SDP: How old was Maggie when diagnosed?
"She was diagnosed around age 8-9. I don't know how long she had symptoms because she never demonstrated any discomfort. This girl never even whines."
SDP: What medication and/or nutraceuticals, if any, do you use to relieve symptoms?
"After her front leg strain healed from that initial injury, we went the holistic route with over-the-counter glucosamine condroitin and Synovi-G-3 for about a full year. She started having trouble climbing stairs and I could just see she was struggling so the vet added Metacam, an NSAID (non-steroidal anti-inflammatory drug), to her regime. The Metacam did its job for a good 2.5 years and all of a sudden her weakness and lameness reappeared so the vet put her on Previcox (another NSAID) daily and Tramadol for pain as needed, no more Synovi-G-3 or Metacam. (Typically Maggie will get a Tramadol maybe once or twice a week, the Previcox does its job well.) Always searching for other ways to help her, ten months ago I took her to a canine rehab center that offers physical therapy, water treadmill, chiropractic and acupuncture. She hated it. The vet there suggested injections of Adequan. I discontinued the combination physical therapy, chiropractic and acupuncture due to cost and because I really didn't see any improvement but I have maintained monthly Adequan injections. I really think that helps her a lot. Five weeks ago Maggie's back legs started going lame and began walking with that crouched-over look and she didn't bounce back as she normally does. That is when the vet diagnosed that her arthritis has moved more up her spine and neck and he prescribed a muscle relaxant along with Tramadol every 8 hours. I have also taken her to another chiropractor who seems so much more gentle and sensitive to Maggie's symptoms and reaction to his touch. I'll give the chiropractor a couple more treatments to see if it makes a difference. He also suggested three, ten minute leashed walks daily. Some days we can do it, other days she can barely walk a few yards. I live in the Chicago , IL area and at times it is humid, perhaps that has something to do with her symptoms? And I've also noticed that if she doesn't get enough naps in, she isn't as strong. One other thing, Maggie has been on dry kibble all of her 12+ years at my home and I recently started giving her high quality canned food mixed with her kibble and she loves it. I have seen a boost in her energy level. The one that she loves the most is a mackerel with gravy by Evangers (it really smells bad). Not cheap but I only use a spoon full each feeding so it lasts long. The natural fish oil is supposed to help the joints."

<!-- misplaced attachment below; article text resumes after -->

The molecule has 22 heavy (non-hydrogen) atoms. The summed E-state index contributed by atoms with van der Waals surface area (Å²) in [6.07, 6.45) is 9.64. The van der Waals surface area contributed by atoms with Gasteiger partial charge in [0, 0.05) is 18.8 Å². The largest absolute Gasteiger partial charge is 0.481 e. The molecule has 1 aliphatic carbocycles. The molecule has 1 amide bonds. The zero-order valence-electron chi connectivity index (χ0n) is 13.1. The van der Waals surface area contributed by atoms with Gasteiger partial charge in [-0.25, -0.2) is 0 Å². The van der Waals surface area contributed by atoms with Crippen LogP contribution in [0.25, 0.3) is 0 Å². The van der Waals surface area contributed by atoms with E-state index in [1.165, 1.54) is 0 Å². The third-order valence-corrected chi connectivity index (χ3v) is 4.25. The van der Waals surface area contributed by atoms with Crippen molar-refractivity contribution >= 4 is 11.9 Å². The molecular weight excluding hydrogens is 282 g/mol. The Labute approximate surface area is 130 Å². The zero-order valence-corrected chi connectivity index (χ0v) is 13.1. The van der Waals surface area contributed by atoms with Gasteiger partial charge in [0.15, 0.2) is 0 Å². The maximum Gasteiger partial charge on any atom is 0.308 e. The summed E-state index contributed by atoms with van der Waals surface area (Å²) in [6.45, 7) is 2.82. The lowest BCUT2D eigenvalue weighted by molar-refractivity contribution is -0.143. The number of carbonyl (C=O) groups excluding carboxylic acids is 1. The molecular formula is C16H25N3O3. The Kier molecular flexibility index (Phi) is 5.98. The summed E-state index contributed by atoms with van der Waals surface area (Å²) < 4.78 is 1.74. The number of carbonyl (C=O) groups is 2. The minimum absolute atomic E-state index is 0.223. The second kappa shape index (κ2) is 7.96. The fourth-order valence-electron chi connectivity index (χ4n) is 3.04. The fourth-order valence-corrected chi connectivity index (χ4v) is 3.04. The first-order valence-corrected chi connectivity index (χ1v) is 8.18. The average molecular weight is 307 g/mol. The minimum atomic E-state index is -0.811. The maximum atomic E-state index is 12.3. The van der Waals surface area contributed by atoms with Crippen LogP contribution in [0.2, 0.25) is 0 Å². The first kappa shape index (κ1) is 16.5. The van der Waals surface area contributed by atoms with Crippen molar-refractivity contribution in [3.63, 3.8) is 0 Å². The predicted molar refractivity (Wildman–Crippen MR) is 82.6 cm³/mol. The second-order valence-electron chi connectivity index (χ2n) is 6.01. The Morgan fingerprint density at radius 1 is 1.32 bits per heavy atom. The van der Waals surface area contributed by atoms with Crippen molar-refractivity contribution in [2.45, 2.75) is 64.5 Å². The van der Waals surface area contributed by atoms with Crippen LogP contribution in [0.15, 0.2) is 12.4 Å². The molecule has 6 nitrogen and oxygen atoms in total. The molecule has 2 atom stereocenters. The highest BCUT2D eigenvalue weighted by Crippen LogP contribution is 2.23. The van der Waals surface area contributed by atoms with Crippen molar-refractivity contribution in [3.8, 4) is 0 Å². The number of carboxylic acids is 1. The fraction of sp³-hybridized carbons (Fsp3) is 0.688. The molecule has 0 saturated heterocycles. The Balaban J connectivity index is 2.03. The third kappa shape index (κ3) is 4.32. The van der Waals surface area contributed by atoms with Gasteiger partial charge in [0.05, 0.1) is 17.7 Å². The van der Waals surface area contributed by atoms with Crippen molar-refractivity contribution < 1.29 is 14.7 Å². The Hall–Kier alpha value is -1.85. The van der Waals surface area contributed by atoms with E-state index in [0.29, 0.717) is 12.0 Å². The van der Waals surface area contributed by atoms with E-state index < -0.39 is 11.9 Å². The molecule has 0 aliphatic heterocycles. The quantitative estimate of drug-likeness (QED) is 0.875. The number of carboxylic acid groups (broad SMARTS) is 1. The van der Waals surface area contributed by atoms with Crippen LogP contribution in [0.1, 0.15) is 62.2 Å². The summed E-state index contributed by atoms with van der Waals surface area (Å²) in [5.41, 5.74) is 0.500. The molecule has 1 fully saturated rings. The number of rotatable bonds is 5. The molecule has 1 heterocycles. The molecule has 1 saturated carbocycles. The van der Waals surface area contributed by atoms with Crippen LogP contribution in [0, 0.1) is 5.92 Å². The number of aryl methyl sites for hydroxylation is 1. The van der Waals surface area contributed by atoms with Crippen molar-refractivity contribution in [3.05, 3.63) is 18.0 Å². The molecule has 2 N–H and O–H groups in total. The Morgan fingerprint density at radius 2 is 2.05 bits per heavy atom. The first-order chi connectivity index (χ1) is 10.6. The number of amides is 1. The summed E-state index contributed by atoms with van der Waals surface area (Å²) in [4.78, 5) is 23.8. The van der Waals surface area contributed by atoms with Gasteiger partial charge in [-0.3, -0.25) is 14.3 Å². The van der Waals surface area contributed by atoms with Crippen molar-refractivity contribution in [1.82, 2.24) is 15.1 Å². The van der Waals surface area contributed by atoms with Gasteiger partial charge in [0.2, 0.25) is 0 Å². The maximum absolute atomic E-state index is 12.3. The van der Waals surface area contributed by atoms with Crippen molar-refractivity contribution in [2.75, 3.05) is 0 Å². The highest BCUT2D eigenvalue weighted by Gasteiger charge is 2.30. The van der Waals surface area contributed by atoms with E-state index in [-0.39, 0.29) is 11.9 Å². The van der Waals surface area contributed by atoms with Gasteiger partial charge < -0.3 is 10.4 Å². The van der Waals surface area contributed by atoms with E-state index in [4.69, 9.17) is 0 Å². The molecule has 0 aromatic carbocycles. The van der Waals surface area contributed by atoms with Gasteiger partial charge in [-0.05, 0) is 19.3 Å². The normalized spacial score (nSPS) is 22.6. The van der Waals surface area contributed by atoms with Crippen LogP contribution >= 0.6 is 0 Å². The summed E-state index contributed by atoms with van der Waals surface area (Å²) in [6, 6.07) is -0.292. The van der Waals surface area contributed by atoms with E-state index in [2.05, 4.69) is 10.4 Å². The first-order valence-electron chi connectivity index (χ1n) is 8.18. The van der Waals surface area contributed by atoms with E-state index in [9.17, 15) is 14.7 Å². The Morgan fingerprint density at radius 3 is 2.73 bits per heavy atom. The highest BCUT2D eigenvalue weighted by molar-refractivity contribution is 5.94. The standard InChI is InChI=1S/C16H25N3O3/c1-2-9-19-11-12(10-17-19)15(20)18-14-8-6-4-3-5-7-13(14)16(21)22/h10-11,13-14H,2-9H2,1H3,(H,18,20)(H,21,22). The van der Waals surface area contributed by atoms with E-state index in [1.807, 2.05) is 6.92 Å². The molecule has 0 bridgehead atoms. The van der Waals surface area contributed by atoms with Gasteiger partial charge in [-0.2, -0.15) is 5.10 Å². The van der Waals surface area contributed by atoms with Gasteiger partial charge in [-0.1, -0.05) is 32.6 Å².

SDP: What other measures do you take to help your dog? "I have a homemade set of three stairs that she used to use to get up on the bed, no longer will do that. I have a sling of sorts to help lift her rear end when needed, I also have a nice, padded harness to help her up the stairs if needed. Lately she has fallen down the stairs when trying to go down them so now I put a short leash on her to help guide her down the stairs. We live on the second floor of a townhome. Raised food and water dishes are a must of course. I've learned a bit of canine massage which she LOVES. I bought a padded dog bed with three sides (Bolster Bed), she loves that too. Leashed walks, no running, to keep her joints moving but only when I can tell that she's up for it. I have a dog walker come mid day since I'm working full time and I see a difference in Maggie when she gets her dog walker fix. I've also put carpet on all of my tiled floors for added traction. I leave night lights on at night even though her sight is still pretty good (hearing is gone). I make sure we 'spoon' every evening on the floor and often times I will sleep on the floor with her just to bond. I realize that it sounds as if I am making Maggie go on even though her joints don't want to. The girl has so much spunk and spirit most of the time, she is in no way ready to leave this earth. She manages to follow me from room to room when I'm home and have that sweet, sugar-face smile. I only hope that I will be able to see it in her eyes when she is no longer able to continue on. Thank you for the opportunity to share Maggie's story."